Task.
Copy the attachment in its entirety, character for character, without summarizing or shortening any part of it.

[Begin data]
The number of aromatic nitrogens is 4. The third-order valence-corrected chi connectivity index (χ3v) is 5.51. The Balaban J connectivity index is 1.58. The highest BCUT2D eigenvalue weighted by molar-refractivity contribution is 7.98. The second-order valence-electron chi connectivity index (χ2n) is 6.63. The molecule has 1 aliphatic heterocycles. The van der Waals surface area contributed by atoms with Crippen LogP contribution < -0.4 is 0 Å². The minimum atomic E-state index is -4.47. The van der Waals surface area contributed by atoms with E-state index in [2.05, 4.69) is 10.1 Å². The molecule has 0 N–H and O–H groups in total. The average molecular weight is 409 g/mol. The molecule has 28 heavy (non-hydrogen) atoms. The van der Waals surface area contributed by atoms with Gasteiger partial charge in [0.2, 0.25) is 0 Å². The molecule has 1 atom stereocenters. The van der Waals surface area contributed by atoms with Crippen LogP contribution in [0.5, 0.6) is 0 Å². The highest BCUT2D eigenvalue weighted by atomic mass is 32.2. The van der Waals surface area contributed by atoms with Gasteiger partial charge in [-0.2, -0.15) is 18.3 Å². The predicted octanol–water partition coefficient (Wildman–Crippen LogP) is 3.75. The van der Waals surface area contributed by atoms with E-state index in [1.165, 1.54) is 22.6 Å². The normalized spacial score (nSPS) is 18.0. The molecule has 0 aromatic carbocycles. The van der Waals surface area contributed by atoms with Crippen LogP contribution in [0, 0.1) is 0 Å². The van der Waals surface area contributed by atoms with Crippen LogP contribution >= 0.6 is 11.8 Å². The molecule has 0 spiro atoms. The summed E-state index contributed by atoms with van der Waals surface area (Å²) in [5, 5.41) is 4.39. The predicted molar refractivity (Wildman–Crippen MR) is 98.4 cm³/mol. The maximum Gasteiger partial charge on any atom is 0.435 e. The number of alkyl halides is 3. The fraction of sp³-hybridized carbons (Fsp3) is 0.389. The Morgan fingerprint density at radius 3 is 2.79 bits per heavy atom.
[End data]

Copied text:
The number of aromatic nitrogens is 4. The third-order valence-corrected chi connectivity index (χ3v) is 5.51. The Balaban J connectivity index is 1.58. The highest BCUT2D eigenvalue weighted by molar-refractivity contribution is 7.98. The second-order valence-electron chi connectivity index (χ2n) is 6.63. The molecule has 1 aliphatic heterocycles. The van der Waals surface area contributed by atoms with Crippen LogP contribution < -0.4 is 0 Å². The minimum atomic E-state index is -4.47. The van der Waals surface area contributed by atoms with E-state index in [2.05, 4.69) is 10.1 Å². The molecule has 0 N–H and O–H groups in total. The average molecular weight is 409 g/mol. The molecule has 28 heavy (non-hydrogen) atoms. The van der Waals surface area contributed by atoms with Gasteiger partial charge in [0.2, 0.25) is 0 Å². The molecule has 1 atom stereocenters. The van der Waals surface area contributed by atoms with Crippen LogP contribution in [0.5, 0.6) is 0 Å². The highest BCUT2D eigenvalue weighted by atomic mass is 32.2. The van der Waals surface area contributed by atoms with Gasteiger partial charge in [-0.2, -0.15) is 18.3 Å². The predicted octanol–water partition coefficient (Wildman–Crippen LogP) is 3.75. The van der Waals surface area contributed by atoms with E-state index in [1.165, 1.54) is 22.6 Å². The normalized spacial score (nSPS) is 18.0. The molecule has 0 aromatic carbocycles. The van der Waals surface area contributed by atoms with Crippen LogP contribution in [0, 0.1) is 0 Å². The van der Waals surface area contributed by atoms with Crippen LogP contribution >= 0.6 is 11.8 Å². The molecule has 0 spiro atoms. The summed E-state index contributed by atoms with van der Waals surface area (Å²) in [5, 5.41) is 4.39. The predicted molar refractivity (Wildman–Crippen MR) is 98.4 cm³/mol. The maximum Gasteiger partial charge on any atom is 0.435 e. The number of alkyl halides is 3. The fraction of sp³-hybridized carbons (Fsp3) is 0.389. The Morgan fingerprint density at radius 3 is 2.79 bits per heavy atom.